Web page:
March 30, 2022, 11:55AMANS Nuclear CafeJacopo Buongiorno, Steven Nesbit, Malcolm Grimston, Lake Barrett, Matthew L. Wald, and Andrew Whittaker
The six reactors at the Zaporizhzhia nuclear power plant in southeastern Ukraine.
On March 4, Russian forces set fire to an office building at Ukraine’s Zaporizhzhia nuclear power plant, raising fears about reactors being damaged. The attack stirred up memories of the Chernobyl accident in 1986, a reaction that longtime nuclear opponents are taking advantage of to rekindle their cause. However, the reactors operating in Ukraine today are profoundly different from the design used at Chernobyl, and are, by nature, difficult to damage.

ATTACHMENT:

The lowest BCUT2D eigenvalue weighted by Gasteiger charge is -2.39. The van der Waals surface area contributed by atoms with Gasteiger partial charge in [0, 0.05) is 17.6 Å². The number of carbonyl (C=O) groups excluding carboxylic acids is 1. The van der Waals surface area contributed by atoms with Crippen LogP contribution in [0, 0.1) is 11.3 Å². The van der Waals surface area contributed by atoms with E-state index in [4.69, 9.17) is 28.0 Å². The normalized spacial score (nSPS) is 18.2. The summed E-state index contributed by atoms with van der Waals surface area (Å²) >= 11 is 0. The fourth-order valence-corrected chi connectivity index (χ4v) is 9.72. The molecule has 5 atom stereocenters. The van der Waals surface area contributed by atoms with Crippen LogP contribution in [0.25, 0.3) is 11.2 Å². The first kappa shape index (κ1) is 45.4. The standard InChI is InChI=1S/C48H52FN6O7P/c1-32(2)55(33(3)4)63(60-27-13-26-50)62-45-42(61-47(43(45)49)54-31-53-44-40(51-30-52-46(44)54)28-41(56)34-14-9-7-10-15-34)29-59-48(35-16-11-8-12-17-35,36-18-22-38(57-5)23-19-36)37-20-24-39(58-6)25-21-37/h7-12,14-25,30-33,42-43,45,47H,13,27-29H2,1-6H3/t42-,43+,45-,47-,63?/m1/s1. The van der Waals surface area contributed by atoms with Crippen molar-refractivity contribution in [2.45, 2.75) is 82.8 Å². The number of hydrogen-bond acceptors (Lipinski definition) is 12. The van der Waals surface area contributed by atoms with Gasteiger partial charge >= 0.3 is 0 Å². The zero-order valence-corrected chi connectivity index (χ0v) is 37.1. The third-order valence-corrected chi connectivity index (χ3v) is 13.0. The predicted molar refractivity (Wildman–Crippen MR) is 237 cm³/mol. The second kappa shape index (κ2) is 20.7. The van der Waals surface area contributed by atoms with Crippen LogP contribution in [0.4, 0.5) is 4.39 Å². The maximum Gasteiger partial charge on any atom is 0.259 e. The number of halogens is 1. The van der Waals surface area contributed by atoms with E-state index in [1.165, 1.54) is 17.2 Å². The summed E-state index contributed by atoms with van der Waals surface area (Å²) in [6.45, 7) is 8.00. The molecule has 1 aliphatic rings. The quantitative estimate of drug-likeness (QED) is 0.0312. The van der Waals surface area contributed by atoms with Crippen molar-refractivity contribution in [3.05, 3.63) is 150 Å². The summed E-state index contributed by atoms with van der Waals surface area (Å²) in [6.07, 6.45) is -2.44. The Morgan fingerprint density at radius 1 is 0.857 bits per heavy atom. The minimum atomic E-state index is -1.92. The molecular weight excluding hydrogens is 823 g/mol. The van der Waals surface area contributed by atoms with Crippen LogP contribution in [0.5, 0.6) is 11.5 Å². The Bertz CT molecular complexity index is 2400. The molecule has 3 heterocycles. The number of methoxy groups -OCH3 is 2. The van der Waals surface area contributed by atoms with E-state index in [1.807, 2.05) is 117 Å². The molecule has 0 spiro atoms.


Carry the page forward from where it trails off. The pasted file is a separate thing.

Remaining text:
Let’s set the record straight and explain the risks of nuclear power plants in war zones.
The electric power transmission grid of the U.S. consists of thousands of miles of lines operated by hundreds of companies.
To do big things, like building the interstate highway system, or going to the moon, government usually has a plan. Electric companies and grid operators, which are responsible for keeping the lights on, always have a plan. But something unusual has happened in the past few months. About four dozen U.S. utilities, plus the federal government and many states, have promised to do something extremely big: to eliminate carbon dioxide emissions, or cut them drastically. But they are not clear on how.